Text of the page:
When former leader Frauke Petry left the AfD after the 2017 federal election, she kept her seats in the Bundestag and in Saxony’s regional parliament. These seats were meant to form the base for a new movement/party she quickly set up with friends and family.
The “Blue Party” was supposed to become a sort of respectable radical right party: a potential coalition partner for the Christian Democrats and an alternative to the Alternative for Germany that was veering to the right. To put it in github terms: like her predecessor Lucke, whom she had de facto ousted, Petry tried to fork a previous iteration of the original AfD project.
And like Lucke (and Poggenburg), she failed. In the EP 2019 election (where they might have stood a chance because there was no electoral threshold) they could not run because they failed to collect the required number of supporting signatures. In Saxony (Petry’s home state), they won 0.4 per cent of the vote in the September election. Ten days ago, they won 0.1 per cent in the Thuringia election.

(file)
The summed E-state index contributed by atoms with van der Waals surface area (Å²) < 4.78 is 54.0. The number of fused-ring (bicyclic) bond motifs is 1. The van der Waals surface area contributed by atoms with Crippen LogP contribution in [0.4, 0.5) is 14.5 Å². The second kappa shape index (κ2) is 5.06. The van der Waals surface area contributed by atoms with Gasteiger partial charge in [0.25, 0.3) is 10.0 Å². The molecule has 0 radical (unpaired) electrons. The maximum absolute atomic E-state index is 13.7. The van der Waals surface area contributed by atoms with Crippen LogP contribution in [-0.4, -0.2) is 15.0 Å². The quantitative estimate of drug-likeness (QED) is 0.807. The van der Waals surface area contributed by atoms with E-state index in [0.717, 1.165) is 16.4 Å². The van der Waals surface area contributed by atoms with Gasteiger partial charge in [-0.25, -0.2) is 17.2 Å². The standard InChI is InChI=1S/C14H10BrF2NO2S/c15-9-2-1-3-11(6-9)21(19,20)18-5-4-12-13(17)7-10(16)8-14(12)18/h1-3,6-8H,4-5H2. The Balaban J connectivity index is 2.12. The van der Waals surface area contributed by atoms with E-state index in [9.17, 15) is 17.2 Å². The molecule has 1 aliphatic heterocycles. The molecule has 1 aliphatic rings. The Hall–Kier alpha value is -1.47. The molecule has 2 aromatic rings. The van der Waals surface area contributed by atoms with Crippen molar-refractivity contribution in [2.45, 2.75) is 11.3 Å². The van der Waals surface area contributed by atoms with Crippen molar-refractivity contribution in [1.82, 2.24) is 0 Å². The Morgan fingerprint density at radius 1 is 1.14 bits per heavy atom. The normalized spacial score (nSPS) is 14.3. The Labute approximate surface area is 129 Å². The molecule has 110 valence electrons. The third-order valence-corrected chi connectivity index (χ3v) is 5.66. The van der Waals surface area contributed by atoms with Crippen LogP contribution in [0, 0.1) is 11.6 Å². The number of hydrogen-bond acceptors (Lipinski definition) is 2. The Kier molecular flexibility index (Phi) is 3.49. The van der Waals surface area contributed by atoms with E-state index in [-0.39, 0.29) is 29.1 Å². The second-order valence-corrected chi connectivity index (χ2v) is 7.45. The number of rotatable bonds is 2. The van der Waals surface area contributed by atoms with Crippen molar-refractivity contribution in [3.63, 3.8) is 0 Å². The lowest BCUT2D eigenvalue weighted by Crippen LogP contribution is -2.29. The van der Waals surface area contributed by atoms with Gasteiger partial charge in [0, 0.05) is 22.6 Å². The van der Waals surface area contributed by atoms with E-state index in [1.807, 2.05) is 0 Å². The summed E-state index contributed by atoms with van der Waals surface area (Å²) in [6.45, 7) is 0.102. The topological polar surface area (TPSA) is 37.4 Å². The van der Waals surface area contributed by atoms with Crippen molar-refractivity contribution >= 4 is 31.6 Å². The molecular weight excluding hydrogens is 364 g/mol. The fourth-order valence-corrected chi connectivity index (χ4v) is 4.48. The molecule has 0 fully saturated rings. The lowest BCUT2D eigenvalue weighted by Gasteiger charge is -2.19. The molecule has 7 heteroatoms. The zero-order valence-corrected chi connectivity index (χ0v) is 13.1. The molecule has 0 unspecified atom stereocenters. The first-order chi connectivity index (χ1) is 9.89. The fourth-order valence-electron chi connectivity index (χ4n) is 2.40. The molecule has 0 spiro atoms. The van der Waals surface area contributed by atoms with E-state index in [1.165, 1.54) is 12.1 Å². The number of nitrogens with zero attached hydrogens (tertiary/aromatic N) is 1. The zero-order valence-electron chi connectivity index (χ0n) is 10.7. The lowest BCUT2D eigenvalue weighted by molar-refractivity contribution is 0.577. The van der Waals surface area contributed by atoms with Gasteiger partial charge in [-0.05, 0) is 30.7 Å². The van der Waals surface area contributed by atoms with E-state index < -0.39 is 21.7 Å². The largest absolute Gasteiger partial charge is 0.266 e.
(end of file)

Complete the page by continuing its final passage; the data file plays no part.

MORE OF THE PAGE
This weekend, the Blues have pulled the plug: they will shut down the party before the end of the year. Petry will continue to sit as an independent until 2021 and plans to end her political career there and then.
The bigger story here is of course that for the first time since the 1960s, the German radical/extreme right is electorally united. The NPD (which had gobbled up the DVU) is in tatters. The AfD breakaways are toast. Everything else are just sects. That is one scary perspective.
15 thoughts on “Frauke Petry’s Blue Party is over”
Don’t think it’s that scary to be honest. For one, the potential for growth seems limited (maybe to 20% overall in Germany). Second, it makes distancing easier if you have a united entity you can position yourself against.
RT @kai_arzheimer: Frauke Petry’s Blue Party is over https://t.co/1sBKcvdcuJ